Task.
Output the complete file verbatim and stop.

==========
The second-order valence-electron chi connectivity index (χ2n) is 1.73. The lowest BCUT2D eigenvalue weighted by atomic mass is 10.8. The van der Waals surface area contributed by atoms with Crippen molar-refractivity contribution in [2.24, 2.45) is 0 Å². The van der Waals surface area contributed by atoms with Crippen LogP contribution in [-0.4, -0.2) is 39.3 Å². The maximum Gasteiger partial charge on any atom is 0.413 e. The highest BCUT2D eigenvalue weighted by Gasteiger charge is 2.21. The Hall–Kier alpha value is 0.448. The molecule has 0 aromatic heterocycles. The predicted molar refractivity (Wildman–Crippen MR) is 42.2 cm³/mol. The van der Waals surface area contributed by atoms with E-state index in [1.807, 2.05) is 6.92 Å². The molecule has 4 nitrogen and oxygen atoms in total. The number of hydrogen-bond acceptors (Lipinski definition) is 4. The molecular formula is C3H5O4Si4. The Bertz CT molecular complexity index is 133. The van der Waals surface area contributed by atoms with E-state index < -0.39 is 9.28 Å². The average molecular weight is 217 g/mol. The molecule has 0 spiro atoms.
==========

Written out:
The second-order valence-electron chi connectivity index (χ2n) is 1.73. The lowest BCUT2D eigenvalue weighted by atomic mass is 10.8. The van der Waals surface area contributed by atoms with Crippen molar-refractivity contribution in [2.24, 2.45) is 0 Å². The van der Waals surface area contributed by atoms with Crippen LogP contribution in [-0.4, -0.2) is 39.3 Å². The maximum Gasteiger partial charge on any atom is 0.413 e. The highest BCUT2D eigenvalue weighted by Gasteiger charge is 2.21. The Hall–Kier alpha value is 0.448. The molecule has 0 aromatic heterocycles. The predicted molar refractivity (Wildman–Crippen MR) is 42.2 cm³/mol. The van der Waals surface area contributed by atoms with E-state index in [1.807, 2.05) is 6.92 Å². The molecule has 4 nitrogen and oxygen atoms in total. The number of hydrogen-bond acceptors (Lipinski definition) is 4. The molecular formula is C3H5O4Si4. The Bertz CT molecular complexity index is 133. The van der Waals surface area contributed by atoms with E-state index < -0.39 is 9.28 Å². The average molecular weight is 217 g/mol. The molecule has 0 spiro atoms.